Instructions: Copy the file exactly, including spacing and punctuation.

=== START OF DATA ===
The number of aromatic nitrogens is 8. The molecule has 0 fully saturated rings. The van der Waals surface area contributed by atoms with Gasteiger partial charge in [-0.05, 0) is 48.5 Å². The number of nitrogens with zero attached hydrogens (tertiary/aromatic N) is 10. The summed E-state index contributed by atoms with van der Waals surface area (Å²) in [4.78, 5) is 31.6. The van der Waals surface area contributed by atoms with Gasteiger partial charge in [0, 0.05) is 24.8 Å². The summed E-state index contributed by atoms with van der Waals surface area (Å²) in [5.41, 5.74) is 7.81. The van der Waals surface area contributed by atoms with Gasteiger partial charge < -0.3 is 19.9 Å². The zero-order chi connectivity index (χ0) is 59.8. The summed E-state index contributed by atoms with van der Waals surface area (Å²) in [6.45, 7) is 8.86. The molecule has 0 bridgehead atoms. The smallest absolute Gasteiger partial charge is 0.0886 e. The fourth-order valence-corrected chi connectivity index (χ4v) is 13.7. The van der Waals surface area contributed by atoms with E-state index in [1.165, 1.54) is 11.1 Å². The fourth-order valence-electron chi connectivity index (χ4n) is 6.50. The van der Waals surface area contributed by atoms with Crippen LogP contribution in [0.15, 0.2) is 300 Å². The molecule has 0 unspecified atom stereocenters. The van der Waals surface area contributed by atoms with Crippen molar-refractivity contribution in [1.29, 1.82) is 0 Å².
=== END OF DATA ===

The number of aromatic nitrogens is 8. The molecule has 0 fully saturated rings. The van der Waals surface area contributed by atoms with Gasteiger partial charge in [-0.05, 0) is 48.5 Å². The number of nitrogens with zero attached hydrogens (tertiary/aromatic N) is 10. The summed E-state index contributed by atoms with van der Waals surface area (Å²) in [4.78, 5) is 31.6. The van der Waals surface area contributed by atoms with Gasteiger partial charge in [0, 0.05) is 24.8 Å². The summed E-state index contributed by atoms with van der Waals surface area (Å²) in [5.41, 5.74) is 7.81. The van der Waals surface area contributed by atoms with Gasteiger partial charge < -0.3 is 19.9 Å². The zero-order chi connectivity index (χ0) is 59.8. The summed E-state index contributed by atoms with van der Waals surface area (Å²) in [6.45, 7) is 8.86. The molecule has 0 bridgehead atoms. The smallest absolute Gasteiger partial charge is 0.0886 e. The fourth-order valence-corrected chi connectivity index (χ4v) is 13.7. The van der Waals surface area contributed by atoms with E-state index in [1.165, 1.54) is 11.1 Å². The fourth-order valence-electron chi connectivity index (χ4n) is 6.50. The van der Waals surface area contributed by atoms with Crippen LogP contribution in [0.15, 0.2) is 300 Å². The molecule has 0 unspecified atom stereocenters. The van der Waals surface area contributed by atoms with Crippen molar-refractivity contribution in [1.29, 1.82) is 0 Å².